Archaeologists Find Massive Underground World Belonging To A Long Lost Civilization In Peru

Archaeologists Find Massive Underground World Belonging To A Long Lost Civilization In Peru

Researchers in Peru have discovered a complex underground world belonging to the ancient Chavín culture that has been identified as burial chambers that date back thousands of years.

The culture developed in the northern Andean highlands of Peru from 1,300 and 550 BC. The Chavín extended its influence to other civilizations along the coast. The Ancient Chavin civilization developed advanced knowledge not only in metallurgy, but in soldering, and temperature control. The ancient Chavin used early techniques to develop refined gold work.
Seen in this image are the new underground galleries that have been found containing the first human burials of the Chavin period. Image Credit: Juan Ponce / El Comercio).
Not, researchers have discovered galleries, ceramics and even a place where this civilization carried out burials, located beneath the surface. They say it’s the most important archaeological discovery made in the last 50 years.

Since June of 2018, a team of archaeologists has unearthed three new galleries in an area adjacent to the circular plaza of Chavín. In the place, they have found remarkable pieces of ceramics, utensils and intact human burials.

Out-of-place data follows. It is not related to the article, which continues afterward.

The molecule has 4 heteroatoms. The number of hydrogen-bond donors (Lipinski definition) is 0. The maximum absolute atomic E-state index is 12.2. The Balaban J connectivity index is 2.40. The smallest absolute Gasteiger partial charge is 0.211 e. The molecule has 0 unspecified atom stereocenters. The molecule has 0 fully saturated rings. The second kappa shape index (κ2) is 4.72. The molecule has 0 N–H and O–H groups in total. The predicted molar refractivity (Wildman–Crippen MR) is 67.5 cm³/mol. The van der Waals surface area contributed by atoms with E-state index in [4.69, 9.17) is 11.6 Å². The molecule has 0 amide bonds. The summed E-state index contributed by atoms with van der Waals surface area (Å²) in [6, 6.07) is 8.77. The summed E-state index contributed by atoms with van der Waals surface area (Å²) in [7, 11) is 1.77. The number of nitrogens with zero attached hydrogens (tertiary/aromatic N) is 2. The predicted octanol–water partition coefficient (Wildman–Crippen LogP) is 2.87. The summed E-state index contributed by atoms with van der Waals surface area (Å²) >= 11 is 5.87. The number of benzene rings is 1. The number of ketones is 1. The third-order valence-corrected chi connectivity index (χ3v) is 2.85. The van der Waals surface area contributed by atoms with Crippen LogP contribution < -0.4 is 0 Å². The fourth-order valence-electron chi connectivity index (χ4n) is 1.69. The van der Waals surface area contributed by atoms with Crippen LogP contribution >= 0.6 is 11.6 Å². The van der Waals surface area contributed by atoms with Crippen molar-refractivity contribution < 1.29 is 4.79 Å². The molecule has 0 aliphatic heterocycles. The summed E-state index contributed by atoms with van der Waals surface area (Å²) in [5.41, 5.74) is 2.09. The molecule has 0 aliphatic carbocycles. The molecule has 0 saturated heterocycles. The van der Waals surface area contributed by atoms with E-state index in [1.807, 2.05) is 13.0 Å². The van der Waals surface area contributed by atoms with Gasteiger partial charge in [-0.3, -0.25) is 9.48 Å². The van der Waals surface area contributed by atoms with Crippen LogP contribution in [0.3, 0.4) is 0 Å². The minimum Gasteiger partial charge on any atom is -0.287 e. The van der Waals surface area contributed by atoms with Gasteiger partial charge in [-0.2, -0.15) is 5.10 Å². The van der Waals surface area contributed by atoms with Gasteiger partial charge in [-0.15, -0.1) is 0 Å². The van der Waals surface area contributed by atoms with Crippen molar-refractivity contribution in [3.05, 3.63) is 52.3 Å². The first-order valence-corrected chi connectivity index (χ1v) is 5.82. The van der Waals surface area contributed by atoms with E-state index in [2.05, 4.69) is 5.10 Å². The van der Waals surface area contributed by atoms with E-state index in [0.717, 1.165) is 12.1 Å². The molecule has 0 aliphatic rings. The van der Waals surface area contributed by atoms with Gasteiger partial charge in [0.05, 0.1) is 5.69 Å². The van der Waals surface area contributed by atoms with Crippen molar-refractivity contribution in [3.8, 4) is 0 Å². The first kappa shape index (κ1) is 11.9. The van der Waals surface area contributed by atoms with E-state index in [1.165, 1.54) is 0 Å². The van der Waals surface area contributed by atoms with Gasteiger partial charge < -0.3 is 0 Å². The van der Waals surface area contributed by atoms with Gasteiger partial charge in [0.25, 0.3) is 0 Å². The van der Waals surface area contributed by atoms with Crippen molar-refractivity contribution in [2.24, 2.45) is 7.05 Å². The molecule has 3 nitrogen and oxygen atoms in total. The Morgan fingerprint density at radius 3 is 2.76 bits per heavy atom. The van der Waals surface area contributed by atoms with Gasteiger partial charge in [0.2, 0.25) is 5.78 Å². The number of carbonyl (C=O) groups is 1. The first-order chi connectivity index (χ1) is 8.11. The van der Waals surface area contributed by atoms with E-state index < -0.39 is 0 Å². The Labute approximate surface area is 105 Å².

According to American anthropologist and archaeologist John Rick, in charge of the Archaeological and Conservation Research Program of Chavín, the three discovered galleries come from the late period of this civilization that developed between 1,300 and 550 BC.
The Ministry of Culture estimates that to date only 15% of the area has been explored. Image Credit: Juan Ponce / El Comercio
“What these galleries show is that Chavín has a much larger underground world than we think,” said Rick.

Inside one of these underground galleries, archeologists discovered artifacts that belonged to the later Huaraz culture.

These successive occupations, found at different levels in the archaeological complex demonstrate the cultural and religious importance that Chavin had in the central highlands for centuries.

The project’s specialists used small robots with built-in micro-cameras to carry out the explorations. These machines – designed on site by engineers from Stanford University – entered very small areas and discovered cavities in the Chavin labyrinths, where pottery was preserved.

Chavin de Huantar was designated a UNESCO World Heritage Site in 1985. So far 35 interconnected underground passageways have been found at the site, Peru’s culture ministry said.

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